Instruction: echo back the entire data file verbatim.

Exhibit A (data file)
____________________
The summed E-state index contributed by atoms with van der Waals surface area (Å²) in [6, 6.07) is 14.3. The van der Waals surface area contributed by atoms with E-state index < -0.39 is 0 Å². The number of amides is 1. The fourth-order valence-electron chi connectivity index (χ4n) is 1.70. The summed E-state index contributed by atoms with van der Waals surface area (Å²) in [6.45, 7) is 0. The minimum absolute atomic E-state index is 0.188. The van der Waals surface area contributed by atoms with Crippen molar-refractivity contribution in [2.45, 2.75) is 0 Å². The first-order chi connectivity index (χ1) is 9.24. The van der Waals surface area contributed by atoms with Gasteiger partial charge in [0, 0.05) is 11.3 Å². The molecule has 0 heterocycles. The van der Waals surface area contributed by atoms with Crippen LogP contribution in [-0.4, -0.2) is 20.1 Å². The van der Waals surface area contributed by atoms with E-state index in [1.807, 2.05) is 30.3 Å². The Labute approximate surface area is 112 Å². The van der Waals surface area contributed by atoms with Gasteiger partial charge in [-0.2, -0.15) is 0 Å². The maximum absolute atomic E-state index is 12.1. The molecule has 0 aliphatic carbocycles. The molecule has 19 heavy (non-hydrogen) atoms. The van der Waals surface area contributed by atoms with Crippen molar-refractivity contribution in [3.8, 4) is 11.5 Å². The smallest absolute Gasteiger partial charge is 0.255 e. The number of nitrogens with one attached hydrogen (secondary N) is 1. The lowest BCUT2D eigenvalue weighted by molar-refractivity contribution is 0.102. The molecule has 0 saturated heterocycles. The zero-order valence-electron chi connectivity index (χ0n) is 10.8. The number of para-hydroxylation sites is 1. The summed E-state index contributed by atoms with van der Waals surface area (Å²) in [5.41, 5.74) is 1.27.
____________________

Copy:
The summed E-state index contributed by atoms with van der Waals surface area (Å²) in [6, 6.07) is 14.3. The van der Waals surface area contributed by atoms with E-state index < -0.39 is 0 Å². The number of amides is 1. The fourth-order valence-electron chi connectivity index (χ4n) is 1.70. The summed E-state index contributed by atoms with van der Waals surface area (Å²) in [6.45, 7) is 0. The minimum absolute atomic E-state index is 0.188. The van der Waals surface area contributed by atoms with Crippen molar-refractivity contribution in [2.45, 2.75) is 0 Å². The first-order chi connectivity index (χ1) is 9.24. The van der Waals surface area contributed by atoms with Gasteiger partial charge in [0, 0.05) is 11.3 Å². The molecule has 0 heterocycles. The van der Waals surface area contributed by atoms with Crippen LogP contribution in [-0.4, -0.2) is 20.1 Å². The van der Waals surface area contributed by atoms with E-state index in [1.807, 2.05) is 30.3 Å². The Labute approximate surface area is 112 Å². The van der Waals surface area contributed by atoms with Gasteiger partial charge in [-0.2, -0.15) is 0 Å². The maximum absolute atomic E-state index is 12.1. The molecule has 0 aliphatic carbocycles. The molecule has 19 heavy (non-hydrogen) atoms. The van der Waals surface area contributed by atoms with Crippen molar-refractivity contribution in [3.8, 4) is 11.5 Å². The smallest absolute Gasteiger partial charge is 0.255 e. The number of nitrogens with one attached hydrogen (secondary N) is 1. The lowest BCUT2D eigenvalue weighted by molar-refractivity contribution is 0.102. The molecule has 0 saturated heterocycles. The zero-order valence-electron chi connectivity index (χ0n) is 10.8. The number of para-hydroxylation sites is 1. The summed E-state index contributed by atoms with van der Waals surface area (Å²) in [5.41, 5.74) is 1.27.